Circle was an avant garde jazz ensemble active in 1970 and 1971. The group arose from pianist Chick Corea’s early 1970s trio with Dave Holland on bass and Barry Altschul on drums and percussion with the addition of Anthony Braxton in a leading role on several reed instruments. The group’s earliest (and only studio) recordings were made in 1970 for the Blue Note label but not released until 1975 under Corea’s name. A live double album appeared on the ECM label in 1972. These recordings document a period in which Corea’s work was steeped in the jazz avant garde, prior to his complete shift to the jazz fusion orientation. Corea, Holland and Altschul also recorded the album A.R.C. for ECM in 1971, but it was not released under the band name “Circle.” (wkipedia)
And here is the rare “Circle 1: Live in Germany Concert” (released in Japan only)
“Circle 1: Live in Germany Concert” shares a setlist with the latter half of Circle’s other famous live album—though at this gig, the band pushes prettiness and aggression to greater extremes. A long suite of two compositions by Holland opens the record. Corea gives “Toy Room” a haunted solo introduction that keeps the childhood nostalgia of the main theme from seeming too innocent when it arrives. With the rhythm section offering free-time support, Corea’s long feature only gives brief glimpses of the prickly side of his playing. Braxton’s entrance on flute has a similarly lyrical quality, even when his lines create strange harmonies. Corea occasionally follows Braxton into freer vistas before pulling the saxophonist back to the underlying tune. Despite the fact that the song never gets that far “out,” there’s a compelling drama to the way the players negotiate this loveliness.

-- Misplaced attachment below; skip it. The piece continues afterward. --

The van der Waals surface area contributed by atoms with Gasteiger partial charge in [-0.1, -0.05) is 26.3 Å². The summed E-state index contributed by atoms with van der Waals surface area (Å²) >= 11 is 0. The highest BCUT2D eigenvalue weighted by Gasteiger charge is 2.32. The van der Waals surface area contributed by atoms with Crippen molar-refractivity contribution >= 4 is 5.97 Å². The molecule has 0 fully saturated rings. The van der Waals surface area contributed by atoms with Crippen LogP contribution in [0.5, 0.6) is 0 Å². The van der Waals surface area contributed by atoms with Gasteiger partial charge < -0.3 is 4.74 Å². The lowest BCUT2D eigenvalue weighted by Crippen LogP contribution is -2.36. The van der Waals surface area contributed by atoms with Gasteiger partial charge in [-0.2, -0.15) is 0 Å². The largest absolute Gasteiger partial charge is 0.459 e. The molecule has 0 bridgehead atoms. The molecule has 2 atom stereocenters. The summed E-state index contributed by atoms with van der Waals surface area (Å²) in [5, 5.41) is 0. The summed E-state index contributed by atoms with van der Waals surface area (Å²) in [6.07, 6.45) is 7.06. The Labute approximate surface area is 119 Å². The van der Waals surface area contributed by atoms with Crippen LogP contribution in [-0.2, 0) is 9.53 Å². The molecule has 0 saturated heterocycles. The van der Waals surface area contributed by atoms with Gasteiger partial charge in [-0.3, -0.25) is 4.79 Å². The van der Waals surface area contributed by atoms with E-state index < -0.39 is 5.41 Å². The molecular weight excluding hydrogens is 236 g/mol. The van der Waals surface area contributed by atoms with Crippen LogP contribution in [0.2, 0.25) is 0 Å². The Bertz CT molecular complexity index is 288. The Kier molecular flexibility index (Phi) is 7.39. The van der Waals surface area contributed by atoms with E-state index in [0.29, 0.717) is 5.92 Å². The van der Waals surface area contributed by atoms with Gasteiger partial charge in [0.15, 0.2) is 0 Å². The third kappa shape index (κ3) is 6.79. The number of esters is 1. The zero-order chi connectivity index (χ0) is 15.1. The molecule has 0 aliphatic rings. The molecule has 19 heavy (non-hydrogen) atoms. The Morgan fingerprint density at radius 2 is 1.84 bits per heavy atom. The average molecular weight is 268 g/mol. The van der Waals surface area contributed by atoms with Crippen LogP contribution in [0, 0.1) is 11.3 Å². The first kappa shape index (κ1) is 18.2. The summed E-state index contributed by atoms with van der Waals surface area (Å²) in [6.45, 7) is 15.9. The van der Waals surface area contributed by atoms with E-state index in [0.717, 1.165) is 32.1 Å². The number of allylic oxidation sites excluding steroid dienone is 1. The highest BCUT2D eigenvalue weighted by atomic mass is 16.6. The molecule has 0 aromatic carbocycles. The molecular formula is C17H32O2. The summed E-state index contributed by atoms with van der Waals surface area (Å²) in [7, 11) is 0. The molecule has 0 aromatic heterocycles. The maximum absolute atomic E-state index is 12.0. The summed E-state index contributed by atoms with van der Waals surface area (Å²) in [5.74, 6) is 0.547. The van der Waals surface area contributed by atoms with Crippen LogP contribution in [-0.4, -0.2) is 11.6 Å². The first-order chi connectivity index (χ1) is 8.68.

After an improvised, transitional section in the suite, another Holland tune follows. (In keeping with a typo from the original pressing, the song “Q & A” is once again spelled “O & A” on this reissue.) Given its jabbing, repetitive hook, this composition was well suited to demonstrations of Circle’s collective power. But this take from Germany sounds particularly energetic. From the outset of his first soprano solo, Braxton is heard mixing all the paints from his “language music” palette—with harsh overblowing quickly giving way to longer-held tones, then wide-interval attacks.
In addition to the timbral intensity of the performance, the quick juggling of such different sound styles has its own hardcore feel. And when the band relents, they keep the experimental vibe afloat by rustling around with miscellaneous percussion instruments and whistles. Later on, Corea flashes some powerful cluster-chords (which owe a debt to Cecil Taylor), and then Braxton helps thrash through Holland’s theme again, this time on alto. (by Seth Colter Walls)
Attention: This is Free Jazz and when I write Free Jazz, I mean Free Jazz !
Recorded live at the Parktheater Iserlohn, Iserlohn, Germany (radio broadcast)
Barry Altschul (drums, percussion)
Anthony Braxton (saxophone, flute, clarinet, percussion)
Chick Corea (piano)
Dave Holland (bass, cello)
CD front + backcover:
01. Medley : Toy Room / O And A (Holland) 28.13
02. There Is No Greater Love (Jones/Symes) 21.32